Daan Laméris

Research themes

  • Primatology • Emotions
  • Comparative animal psychology

Responsibilities

I am currently working as doctoral student at the Centre for Research and Conservation (CRC) at Antwerp ZOO and Planckendael ZOO and the Behavioural Ecology and Ecophysiology research group at the University of Antwerp (UA). For my doctoral project I am researching how emotions affect the everyday life of bonobos, particularly observing their behaviour, physiology and cognition.

Research interests

Emotions play an important part in the everyday lives of both humans and animals. In my research I am particularly interested in positive emotions. While the function of negative emotions has been examined fairly extensively, much research has yet to be done regarding positive emotions, especially in such a rare and endangered species as the bonobo. As we cannot verbally ask bonobos how they are feeling, I seek to determine this by studying their behaviour, by monitoring the hormonal changes in their hair, urine and saliva, and by analysing their cognition (attention, memory and decision making).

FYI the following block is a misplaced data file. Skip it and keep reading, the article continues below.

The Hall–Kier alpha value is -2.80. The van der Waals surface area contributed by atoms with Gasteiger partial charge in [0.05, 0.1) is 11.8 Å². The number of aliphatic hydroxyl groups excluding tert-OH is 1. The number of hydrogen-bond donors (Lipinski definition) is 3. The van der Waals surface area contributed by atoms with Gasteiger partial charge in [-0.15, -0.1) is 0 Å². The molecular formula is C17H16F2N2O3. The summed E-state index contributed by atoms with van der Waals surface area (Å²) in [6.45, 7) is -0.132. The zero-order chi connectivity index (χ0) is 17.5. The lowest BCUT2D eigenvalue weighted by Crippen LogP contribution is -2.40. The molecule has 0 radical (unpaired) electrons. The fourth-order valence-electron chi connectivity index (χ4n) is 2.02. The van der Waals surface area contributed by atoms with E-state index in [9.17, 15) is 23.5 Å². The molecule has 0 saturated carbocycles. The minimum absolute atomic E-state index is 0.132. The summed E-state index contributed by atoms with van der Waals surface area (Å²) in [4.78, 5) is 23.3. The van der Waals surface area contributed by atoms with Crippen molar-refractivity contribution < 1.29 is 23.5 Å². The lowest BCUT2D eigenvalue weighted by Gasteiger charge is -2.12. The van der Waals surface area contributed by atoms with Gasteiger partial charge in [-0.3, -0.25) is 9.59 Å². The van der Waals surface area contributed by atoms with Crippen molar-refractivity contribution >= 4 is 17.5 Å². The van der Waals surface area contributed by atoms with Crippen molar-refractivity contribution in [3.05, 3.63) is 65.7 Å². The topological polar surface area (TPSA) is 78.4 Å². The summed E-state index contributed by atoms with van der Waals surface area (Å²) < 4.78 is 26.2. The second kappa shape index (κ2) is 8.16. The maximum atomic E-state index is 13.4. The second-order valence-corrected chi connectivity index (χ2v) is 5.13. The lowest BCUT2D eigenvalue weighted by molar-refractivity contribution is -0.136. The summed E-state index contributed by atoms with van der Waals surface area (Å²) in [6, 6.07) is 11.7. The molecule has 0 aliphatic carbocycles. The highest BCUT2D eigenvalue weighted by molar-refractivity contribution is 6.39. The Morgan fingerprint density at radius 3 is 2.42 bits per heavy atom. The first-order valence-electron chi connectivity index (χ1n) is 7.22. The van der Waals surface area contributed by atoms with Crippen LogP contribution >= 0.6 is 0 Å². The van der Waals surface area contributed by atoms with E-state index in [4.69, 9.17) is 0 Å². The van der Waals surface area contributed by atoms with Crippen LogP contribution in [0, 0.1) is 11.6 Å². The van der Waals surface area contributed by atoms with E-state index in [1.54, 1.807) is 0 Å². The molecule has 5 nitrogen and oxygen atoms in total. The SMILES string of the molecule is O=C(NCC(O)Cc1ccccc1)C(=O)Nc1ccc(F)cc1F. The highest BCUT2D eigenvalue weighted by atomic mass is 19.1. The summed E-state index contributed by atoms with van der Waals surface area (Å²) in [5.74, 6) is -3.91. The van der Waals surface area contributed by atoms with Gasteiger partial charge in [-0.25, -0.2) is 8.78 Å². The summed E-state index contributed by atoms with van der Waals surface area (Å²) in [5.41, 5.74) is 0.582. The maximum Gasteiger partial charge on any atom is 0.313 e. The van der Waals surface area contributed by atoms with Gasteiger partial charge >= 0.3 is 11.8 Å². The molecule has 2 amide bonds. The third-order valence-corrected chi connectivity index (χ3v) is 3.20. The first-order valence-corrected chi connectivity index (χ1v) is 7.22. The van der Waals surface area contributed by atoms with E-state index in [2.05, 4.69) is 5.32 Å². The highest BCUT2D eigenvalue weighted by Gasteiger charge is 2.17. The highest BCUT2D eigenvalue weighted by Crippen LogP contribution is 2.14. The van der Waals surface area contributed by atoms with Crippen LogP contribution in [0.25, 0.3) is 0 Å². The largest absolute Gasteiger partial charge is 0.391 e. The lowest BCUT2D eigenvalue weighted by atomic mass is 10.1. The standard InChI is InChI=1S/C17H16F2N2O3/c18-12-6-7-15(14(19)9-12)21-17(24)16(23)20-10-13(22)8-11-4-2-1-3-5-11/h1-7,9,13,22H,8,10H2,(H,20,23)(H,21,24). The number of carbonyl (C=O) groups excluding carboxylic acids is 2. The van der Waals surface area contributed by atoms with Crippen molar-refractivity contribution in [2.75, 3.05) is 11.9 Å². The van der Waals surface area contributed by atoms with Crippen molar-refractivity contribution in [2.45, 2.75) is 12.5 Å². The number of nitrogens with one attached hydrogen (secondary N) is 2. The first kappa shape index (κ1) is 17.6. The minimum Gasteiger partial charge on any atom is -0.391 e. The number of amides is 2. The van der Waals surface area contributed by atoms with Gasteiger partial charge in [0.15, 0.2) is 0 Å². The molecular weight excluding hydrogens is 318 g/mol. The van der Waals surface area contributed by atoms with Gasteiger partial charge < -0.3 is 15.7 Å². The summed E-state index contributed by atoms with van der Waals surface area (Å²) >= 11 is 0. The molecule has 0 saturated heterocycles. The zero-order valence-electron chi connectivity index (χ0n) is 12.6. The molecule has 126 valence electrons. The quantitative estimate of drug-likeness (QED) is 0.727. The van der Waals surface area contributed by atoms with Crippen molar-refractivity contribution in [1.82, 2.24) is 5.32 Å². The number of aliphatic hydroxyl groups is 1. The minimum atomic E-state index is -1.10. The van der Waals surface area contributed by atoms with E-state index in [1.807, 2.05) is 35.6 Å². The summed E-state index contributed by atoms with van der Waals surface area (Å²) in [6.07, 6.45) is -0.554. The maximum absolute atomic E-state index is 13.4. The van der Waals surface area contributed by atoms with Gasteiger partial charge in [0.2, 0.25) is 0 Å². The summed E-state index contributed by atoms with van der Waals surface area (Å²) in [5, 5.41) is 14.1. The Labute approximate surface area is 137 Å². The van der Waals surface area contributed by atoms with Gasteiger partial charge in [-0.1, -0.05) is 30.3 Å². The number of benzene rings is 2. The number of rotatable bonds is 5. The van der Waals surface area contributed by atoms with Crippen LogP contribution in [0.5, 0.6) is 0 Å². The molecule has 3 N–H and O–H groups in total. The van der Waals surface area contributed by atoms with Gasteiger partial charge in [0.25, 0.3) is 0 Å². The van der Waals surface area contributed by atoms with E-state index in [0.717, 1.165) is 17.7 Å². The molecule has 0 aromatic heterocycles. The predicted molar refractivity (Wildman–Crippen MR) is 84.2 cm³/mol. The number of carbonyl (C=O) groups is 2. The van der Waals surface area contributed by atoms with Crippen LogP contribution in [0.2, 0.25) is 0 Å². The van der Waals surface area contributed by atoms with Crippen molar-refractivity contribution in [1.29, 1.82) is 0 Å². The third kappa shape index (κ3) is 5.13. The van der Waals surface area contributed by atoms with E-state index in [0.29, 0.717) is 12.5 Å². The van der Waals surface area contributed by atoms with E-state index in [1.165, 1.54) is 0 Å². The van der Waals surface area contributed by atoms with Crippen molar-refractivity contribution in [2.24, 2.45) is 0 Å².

Brief biography

I have always been fascinated by animals. During secondary school, I worked as an animal caretaker at Apenheul (NL) and I spent six months as a volunteer in Indonesia working with orphaned orang-utans and other local fauna. I obtained a Master's degree in Behavioural Ecology at Utrecht University (NL), and during my internship carried out research for the Projet Grands Singes (PGS), a research project run by Antwerp ZOO and Planckendael ZOO in Cameroon into the effect of conservation activities. For my second internship, via Leiden University (NL), I carried out a touch-screen study with orang-utans to examine which emotions attract their attention. Before graduating, I worked as a research assistant via Leiden University conducting a field study into the behaviour of chimpanzees in Rwanda.

Key publications

Laméris, D. W., Tagg, N. , Kuenbou, J. K., Sterck, E. H. and Willie, J. (2019), Drivers affecting mammal community structure and functional diversity under varied conservation efforts in a tropical rainforest in Cameroon. Anim Conserv. doi:10.1111/acv.12526